Container lines: Mandatory slow-steaming would hurt more than help

Container lines: Mandatory slow-steaming would hurt more than help

Reducing vessel speeds minimizes the amount of fuel burned in transit, thereby limiting GHG emissions on a per-voyage basis by up to 30 percent, according to one nonprofit. Photo credit: Shutterstock.com.

HAMBURG, Germany — The head of the group representing major global container lines on Wednesday downplayed the potential for mandatory slow-steaming to reduce carbon emissions, arguing that such rules would hamper the longer-term need to decarbonize shipping. 

John Butler, CEO and president of the World Shipping Council, said that a number of studies suggest mandatory slow-steaming — one of many proposals the International Maritime Organization (IMO) is considering — would force carriers to deploy more ships in order to keep service commitments. With the IMO mandating sharp reductions in carbon emissions over the next two decades, bulk carriers — and, most recently, French President Emmanuel Macron — have argued for imposing speed limits of vessels.  

Such rulemaking would create “an artificial incentive to build ships that we’re trying to replace,” Butler said at the JOC Container Trade Europe Conference. “You have to be careful you don’t exacerbate a long-term problem with a short-term solution.”

Beyond spurring the construction of new ships, Butler said mandatory slow-steam disincentivizes carriers from investing in ships that pollute less and making existing fleets more efficient. The World Shipping Council represents carriers deploying more than 90 percent of global container capacity.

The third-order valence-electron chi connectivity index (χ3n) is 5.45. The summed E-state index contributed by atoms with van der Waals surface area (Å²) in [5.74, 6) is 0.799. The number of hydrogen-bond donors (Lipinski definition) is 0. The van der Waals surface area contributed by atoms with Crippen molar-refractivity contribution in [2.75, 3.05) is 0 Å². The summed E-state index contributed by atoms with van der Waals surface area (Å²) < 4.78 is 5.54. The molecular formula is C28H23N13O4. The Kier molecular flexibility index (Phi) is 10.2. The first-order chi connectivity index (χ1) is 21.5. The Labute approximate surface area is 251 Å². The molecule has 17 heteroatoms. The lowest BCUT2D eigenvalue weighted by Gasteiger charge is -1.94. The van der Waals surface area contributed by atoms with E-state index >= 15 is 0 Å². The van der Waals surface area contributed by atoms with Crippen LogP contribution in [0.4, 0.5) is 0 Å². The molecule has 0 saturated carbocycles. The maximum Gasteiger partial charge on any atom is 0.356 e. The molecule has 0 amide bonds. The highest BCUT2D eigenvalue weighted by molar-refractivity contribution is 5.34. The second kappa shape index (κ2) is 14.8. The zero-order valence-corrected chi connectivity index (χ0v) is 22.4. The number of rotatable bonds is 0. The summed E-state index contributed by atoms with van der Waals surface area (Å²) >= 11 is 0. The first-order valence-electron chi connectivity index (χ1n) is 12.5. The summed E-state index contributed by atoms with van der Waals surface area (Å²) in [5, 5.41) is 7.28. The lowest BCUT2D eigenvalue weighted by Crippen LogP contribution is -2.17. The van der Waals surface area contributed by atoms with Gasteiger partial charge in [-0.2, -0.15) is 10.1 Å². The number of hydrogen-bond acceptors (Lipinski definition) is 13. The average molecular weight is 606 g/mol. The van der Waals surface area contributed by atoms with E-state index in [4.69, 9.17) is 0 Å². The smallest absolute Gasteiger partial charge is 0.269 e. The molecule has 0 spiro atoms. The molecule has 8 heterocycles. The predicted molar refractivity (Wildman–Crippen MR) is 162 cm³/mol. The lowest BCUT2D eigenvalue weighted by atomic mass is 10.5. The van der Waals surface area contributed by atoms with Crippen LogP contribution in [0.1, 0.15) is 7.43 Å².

Ocean freight accounts for 2.4 percent of global greenhouse gas (GHG) emissions. Under the IMO's initial strategy on GHG emissions reduction released in 2018, the container shipping industry must reduce emissions by a minimum of 50 percent compared with 2008 levels by 2050, pursuing efforts to phase them out completely. Equally importantly, the IMO requires finalized short-term measures by 2023 and mid-term measures to achieve a carbon dioxide (CO2) emission decline of 40 percent by 2030.

Reducing vessel speeds minimizes the amount of fuel burned in transit, thereby limiting GHG emissions on a per-voyage basis by up to 30 percent, according to nonprofit environmental advocate CDP, formerly the Carbon Disclosure Project. Most bulk shipping companies are in favor of slow-steaming to reduce GHG emissions, with France proposing mandatory speed limits for ships during the spring meeting of the IMO’s GHG working group.

In his Tuesday keynote speech at the conference, Butler reiterated his call for the IMO to set up an international research board to direct and fund research and demonstration projects related to the development of next-generation marine fuels.  The goal of the proposed IMO research group will be to figure out which non-fossil fuels are the most commercially and economically viable and to help determine a pathway toward the widespread implementation of those fuels of the future.

“One of the reasons that it is so critical that we create an institutional structure for this kind of research and development work is that it is simply not feasible for any one company or any one country to provide the resources and focus that are necessary to get the R&D done on a scale and on a schedule that would allow the industry to meet the IMO’s greenhouse gas emissions reductions for 2050 and beyond,” Butler said. 

Contact Mark Szakonyi at mark.szakonyi@ihsmarkit.com and follow him on Twitter: @MarkSzakonyi.

Comments

There are nuclear powered ice-breakers, submarines and aircraft carriers. One way to get zero carbon emissions from large container vessels would be to use nuclear power... for all vessels above a certain size. Contraversial maybe but then the challenges to reduce carbon emissions from ocean transport are significant.